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and western Germantown so as to keep incumbents Brandon Morrison, a Republican, and Michael Whaley, a Democrat, from having to run in the same district. Morrison has a district to herself, though it is fundamentally changed from the old District 13 she has represented — a conglomerate of largely East Memphis precincts. She objected last week that too many precincts from her original district were being shifted to District 4, essentially the Germantown district. In the amended version, those precincts are still moved east. But at least her own home precinct, the one she lives in, has moved along with them. District 4, containing a reliably Republican voting base, is now her district to run in, for better or for worse. District 5, Whaley’s designation in the old configuration, has become a brand-new district consisting essentially of Cordova

(the creation of a Cordova district being one of the stated aims of Commissioner Van Turner and other members of the Commission majority). The district Whaley inhabits, meanwhile, renumbered as District 13, is still situated at the junction, more or less, of East Memphis, Midtown, and Binghampton, and its population is presumed to be majority-Democratic, as his old district was. If the interested parties did not get all of what they wanted, they may have gotten the best of what was possible. Among the several parliamentary maneuvers pursued during this important but relatively brief commission meeting was a last-ditch effort by Morrison to get a previously discarded map (known for its original sponsor, District 2 Republican David Bradford of Collierville, as “the Bradford map”) up for a vote. In the amended map, Bradford had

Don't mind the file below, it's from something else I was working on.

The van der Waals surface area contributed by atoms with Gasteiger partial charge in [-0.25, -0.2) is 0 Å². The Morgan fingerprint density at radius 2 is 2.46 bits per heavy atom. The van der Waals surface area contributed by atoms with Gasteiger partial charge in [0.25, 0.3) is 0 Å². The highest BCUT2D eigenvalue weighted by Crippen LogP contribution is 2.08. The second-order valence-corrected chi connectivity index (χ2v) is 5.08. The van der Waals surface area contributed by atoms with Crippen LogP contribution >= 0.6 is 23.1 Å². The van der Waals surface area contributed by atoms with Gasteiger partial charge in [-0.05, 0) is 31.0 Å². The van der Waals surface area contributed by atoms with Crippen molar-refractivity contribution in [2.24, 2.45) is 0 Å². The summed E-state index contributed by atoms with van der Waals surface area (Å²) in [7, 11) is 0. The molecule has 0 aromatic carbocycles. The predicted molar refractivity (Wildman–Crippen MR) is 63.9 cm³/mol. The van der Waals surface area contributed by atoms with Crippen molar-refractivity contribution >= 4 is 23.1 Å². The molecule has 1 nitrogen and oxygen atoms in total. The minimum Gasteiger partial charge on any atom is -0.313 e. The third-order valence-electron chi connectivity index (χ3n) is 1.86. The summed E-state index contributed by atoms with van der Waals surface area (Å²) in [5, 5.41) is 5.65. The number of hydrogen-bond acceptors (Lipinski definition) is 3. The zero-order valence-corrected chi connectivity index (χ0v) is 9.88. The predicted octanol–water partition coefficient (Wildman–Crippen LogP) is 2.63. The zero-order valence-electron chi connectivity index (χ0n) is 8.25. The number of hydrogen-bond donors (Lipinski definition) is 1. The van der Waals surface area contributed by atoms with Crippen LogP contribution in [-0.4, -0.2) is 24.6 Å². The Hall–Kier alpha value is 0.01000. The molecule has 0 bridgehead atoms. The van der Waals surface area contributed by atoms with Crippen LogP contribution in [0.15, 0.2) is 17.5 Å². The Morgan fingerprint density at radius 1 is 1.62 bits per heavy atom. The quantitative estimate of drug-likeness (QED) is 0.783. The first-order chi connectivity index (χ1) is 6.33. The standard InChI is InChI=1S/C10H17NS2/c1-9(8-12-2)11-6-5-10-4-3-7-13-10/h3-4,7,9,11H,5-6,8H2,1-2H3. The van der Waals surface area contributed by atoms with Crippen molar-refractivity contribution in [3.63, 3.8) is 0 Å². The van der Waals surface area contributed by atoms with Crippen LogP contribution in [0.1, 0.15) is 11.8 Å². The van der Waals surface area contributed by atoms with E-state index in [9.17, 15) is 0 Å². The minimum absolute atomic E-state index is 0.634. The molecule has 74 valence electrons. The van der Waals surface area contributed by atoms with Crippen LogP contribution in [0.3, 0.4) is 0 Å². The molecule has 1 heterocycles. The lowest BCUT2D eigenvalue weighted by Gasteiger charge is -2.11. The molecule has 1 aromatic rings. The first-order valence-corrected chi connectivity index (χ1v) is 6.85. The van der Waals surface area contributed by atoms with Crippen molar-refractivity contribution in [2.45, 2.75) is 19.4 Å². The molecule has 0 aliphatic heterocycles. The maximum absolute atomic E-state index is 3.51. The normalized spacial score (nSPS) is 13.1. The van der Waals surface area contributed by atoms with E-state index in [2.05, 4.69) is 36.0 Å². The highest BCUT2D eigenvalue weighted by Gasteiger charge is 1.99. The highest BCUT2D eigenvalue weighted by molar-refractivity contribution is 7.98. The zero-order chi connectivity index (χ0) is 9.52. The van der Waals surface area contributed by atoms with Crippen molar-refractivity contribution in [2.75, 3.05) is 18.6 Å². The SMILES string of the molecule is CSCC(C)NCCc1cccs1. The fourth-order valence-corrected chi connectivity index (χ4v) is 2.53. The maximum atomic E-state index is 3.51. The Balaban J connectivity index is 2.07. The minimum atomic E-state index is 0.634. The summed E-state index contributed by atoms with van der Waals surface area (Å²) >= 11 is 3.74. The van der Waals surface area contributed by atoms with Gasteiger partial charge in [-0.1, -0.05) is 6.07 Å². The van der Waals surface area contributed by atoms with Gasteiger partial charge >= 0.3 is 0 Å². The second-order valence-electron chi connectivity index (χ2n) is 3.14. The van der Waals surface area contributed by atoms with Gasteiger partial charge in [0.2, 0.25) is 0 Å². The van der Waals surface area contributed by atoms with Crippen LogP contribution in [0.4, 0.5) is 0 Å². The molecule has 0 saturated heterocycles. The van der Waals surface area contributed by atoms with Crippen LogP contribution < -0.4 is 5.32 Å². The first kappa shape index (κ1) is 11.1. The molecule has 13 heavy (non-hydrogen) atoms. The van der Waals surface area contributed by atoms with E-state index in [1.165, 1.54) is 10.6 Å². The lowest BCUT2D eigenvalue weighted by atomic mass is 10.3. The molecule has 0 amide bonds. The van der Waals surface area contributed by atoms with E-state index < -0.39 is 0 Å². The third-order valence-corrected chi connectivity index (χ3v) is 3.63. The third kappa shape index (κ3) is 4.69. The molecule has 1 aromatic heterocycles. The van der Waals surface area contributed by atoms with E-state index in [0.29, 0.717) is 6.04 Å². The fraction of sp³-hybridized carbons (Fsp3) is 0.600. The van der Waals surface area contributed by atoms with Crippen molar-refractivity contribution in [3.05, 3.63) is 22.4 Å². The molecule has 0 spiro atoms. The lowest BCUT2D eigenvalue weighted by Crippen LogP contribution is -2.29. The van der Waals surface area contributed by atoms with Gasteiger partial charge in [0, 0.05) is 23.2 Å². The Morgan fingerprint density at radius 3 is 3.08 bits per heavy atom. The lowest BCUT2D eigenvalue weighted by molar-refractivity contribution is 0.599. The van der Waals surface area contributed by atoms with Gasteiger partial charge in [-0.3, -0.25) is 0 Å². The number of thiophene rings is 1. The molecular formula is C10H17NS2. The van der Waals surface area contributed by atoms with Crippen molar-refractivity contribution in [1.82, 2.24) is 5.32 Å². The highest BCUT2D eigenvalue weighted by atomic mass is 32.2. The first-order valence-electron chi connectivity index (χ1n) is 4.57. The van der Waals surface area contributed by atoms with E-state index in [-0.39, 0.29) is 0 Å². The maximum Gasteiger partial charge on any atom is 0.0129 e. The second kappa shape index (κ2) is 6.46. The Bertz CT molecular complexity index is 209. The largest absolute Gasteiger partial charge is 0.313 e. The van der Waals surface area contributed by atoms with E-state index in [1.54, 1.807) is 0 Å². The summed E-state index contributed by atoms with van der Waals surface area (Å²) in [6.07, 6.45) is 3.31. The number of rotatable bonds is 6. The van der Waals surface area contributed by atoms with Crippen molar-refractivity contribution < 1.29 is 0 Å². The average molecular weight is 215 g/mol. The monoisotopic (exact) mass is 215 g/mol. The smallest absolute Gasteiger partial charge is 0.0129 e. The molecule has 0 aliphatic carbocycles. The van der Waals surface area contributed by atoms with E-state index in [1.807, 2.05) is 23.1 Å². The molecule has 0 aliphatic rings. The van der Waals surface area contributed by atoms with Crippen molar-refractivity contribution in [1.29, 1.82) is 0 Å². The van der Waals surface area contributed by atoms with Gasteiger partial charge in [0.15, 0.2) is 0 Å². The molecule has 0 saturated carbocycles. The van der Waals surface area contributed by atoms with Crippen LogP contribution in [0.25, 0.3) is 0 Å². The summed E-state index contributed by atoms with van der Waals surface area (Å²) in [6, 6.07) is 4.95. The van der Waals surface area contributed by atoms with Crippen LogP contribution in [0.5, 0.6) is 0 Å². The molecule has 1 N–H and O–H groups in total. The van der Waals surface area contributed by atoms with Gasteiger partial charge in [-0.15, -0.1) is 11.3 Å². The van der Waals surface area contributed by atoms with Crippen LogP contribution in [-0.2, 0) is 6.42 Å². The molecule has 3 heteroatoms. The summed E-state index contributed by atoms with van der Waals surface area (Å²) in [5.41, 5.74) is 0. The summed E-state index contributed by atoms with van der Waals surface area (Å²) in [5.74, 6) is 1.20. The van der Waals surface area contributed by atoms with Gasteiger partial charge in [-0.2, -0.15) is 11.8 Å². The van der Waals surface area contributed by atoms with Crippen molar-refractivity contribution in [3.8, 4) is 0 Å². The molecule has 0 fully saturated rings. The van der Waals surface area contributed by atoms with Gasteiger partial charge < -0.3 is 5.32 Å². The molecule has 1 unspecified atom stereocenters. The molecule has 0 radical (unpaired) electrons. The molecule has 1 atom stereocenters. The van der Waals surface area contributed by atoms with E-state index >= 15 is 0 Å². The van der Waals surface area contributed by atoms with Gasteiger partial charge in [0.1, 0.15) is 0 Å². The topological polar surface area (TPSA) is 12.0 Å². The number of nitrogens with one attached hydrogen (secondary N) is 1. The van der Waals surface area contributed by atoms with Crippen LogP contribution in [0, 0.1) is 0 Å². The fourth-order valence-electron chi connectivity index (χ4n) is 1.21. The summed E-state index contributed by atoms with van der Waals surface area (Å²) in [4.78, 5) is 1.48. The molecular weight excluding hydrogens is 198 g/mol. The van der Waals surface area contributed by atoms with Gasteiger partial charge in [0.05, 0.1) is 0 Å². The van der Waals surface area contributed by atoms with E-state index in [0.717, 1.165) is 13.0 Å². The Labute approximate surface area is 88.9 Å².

gotten the return of the Collierville High School precinct from its earlier proposed relocation in District 12. But he and Morrison evidently felt obliged, for the record, to get a more idealized version of their hopes up for a vote. They did, but “Map 4,” as it was entitled, unsupported by any precinct data, went down to defeat predictably, with only 5 votes, only those of the commission’s Republicans, supporting it. (In the debate over Map 4, Democrat Tami Sawyer charged that the map had been shaped by Brian Stephens of Caissa Public Strategy, a conservative-oriented consulting firm.) The final vote for the amended redistricting map, a version of the CC4A3 map voted on last week, was 8-5, with Democrat Edmund Ford Jr. joining four Republicans as naysayers. The approved map will probably yield nine Democrats and four Republicans in the next elected commission.

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NEWS & OPINION